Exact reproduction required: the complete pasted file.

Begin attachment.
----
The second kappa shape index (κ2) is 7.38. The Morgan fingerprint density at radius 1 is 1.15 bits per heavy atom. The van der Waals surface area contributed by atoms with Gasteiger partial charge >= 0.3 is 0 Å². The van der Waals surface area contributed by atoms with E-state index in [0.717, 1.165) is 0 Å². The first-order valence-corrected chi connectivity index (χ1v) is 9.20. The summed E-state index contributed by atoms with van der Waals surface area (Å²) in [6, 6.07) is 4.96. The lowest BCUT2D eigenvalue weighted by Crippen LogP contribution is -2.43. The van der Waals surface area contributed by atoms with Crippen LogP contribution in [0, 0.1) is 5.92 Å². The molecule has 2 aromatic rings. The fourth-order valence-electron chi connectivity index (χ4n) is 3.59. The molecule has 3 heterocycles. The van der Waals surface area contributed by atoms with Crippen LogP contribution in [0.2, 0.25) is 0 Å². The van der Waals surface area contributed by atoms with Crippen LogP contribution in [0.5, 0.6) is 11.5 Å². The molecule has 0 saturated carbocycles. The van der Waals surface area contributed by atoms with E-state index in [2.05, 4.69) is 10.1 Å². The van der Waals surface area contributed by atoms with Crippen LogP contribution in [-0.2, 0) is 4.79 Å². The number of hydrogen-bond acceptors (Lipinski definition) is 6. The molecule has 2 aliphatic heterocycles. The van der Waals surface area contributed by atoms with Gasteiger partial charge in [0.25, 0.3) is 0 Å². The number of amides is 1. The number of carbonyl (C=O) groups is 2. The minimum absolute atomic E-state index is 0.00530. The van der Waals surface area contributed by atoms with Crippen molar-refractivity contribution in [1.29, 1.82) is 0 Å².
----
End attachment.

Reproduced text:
The second kappa shape index (κ2) is 7.38. The Morgan fingerprint density at radius 1 is 1.15 bits per heavy atom. The van der Waals surface area contributed by atoms with Gasteiger partial charge >= 0.3 is 0 Å². The van der Waals surface area contributed by atoms with E-state index in [0.717, 1.165) is 0 Å². The first-order valence-corrected chi connectivity index (χ1v) is 9.20. The summed E-state index contributed by atoms with van der Waals surface area (Å²) in [6, 6.07) is 4.96. The lowest BCUT2D eigenvalue weighted by Crippen LogP contribution is -2.43. The van der Waals surface area contributed by atoms with Crippen LogP contribution in [0, 0.1) is 5.92 Å². The molecule has 2 aromatic rings. The fourth-order valence-electron chi connectivity index (χ4n) is 3.59. The molecule has 3 heterocycles. The van der Waals surface area contributed by atoms with Crippen LogP contribution in [0.2, 0.25) is 0 Å². The van der Waals surface area contributed by atoms with Crippen LogP contribution in [0.5, 0.6) is 11.5 Å². The molecule has 0 saturated carbocycles. The van der Waals surface area contributed by atoms with E-state index in [2.05, 4.69) is 10.1 Å². The van der Waals surface area contributed by atoms with Crippen LogP contribution in [-0.2, 0) is 4.79 Å². The number of hydrogen-bond acceptors (Lipinski definition) is 6. The molecule has 2 aliphatic heterocycles. The van der Waals surface area contributed by atoms with Gasteiger partial charge in [0.25, 0.3) is 0 Å². The number of amides is 1. The number of carbonyl (C=O) groups is 2. The minimum absolute atomic E-state index is 0.00530. The van der Waals surface area contributed by atoms with Crippen molar-refractivity contribution in [1.29, 1.82) is 0 Å².